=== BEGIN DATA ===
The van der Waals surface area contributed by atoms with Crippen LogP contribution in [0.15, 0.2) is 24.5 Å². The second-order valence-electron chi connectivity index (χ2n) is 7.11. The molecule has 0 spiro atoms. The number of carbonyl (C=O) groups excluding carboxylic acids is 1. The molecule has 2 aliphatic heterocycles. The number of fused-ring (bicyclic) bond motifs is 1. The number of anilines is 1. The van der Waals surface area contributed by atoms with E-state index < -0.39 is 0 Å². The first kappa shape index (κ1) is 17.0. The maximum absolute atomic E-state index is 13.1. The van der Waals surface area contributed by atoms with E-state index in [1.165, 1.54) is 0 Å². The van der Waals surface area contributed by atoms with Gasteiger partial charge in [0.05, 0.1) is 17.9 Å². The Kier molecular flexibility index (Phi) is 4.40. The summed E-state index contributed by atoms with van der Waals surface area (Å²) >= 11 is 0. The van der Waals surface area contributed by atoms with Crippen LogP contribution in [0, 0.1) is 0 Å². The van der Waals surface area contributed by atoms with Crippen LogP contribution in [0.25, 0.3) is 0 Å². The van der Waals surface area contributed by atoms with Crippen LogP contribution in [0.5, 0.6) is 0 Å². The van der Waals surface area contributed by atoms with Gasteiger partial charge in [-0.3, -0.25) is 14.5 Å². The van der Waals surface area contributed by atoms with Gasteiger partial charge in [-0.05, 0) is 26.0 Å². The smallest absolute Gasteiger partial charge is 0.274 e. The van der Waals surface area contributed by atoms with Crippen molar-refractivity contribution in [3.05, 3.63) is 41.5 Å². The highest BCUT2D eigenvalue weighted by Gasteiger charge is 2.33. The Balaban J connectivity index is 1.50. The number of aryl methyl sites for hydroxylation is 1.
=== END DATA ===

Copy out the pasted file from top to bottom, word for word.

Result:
The van der Waals surface area contributed by atoms with Crippen LogP contribution in [0.15, 0.2) is 24.5 Å². The second-order valence-electron chi connectivity index (χ2n) is 7.11. The molecule has 0 spiro atoms. The number of carbonyl (C=O) groups excluding carboxylic acids is 1. The molecule has 2 aliphatic heterocycles. The number of fused-ring (bicyclic) bond motifs is 1. The number of anilines is 1. The van der Waals surface area contributed by atoms with E-state index < -0.39 is 0 Å². The first kappa shape index (κ1) is 17.0. The maximum absolute atomic E-state index is 13.1. The van der Waals surface area contributed by atoms with E-state index in [1.165, 1.54) is 0 Å². The van der Waals surface area contributed by atoms with Gasteiger partial charge in [0.05, 0.1) is 17.9 Å². The Kier molecular flexibility index (Phi) is 4.40. The summed E-state index contributed by atoms with van der Waals surface area (Å²) >= 11 is 0. The van der Waals surface area contributed by atoms with Crippen LogP contribution in [0, 0.1) is 0 Å². The van der Waals surface area contributed by atoms with Crippen LogP contribution in [0.25, 0.3) is 0 Å². The van der Waals surface area contributed by atoms with Crippen LogP contribution in [0.5, 0.6) is 0 Å². The van der Waals surface area contributed by atoms with Gasteiger partial charge in [-0.3, -0.25) is 14.5 Å². The van der Waals surface area contributed by atoms with Gasteiger partial charge in [-0.05, 0) is 26.0 Å². The smallest absolute Gasteiger partial charge is 0.274 e. The van der Waals surface area contributed by atoms with Crippen molar-refractivity contribution in [3.05, 3.63) is 41.5 Å². The highest BCUT2D eigenvalue weighted by Gasteiger charge is 2.33. The Balaban J connectivity index is 1.50. The number of aryl methyl sites for hydroxylation is 1.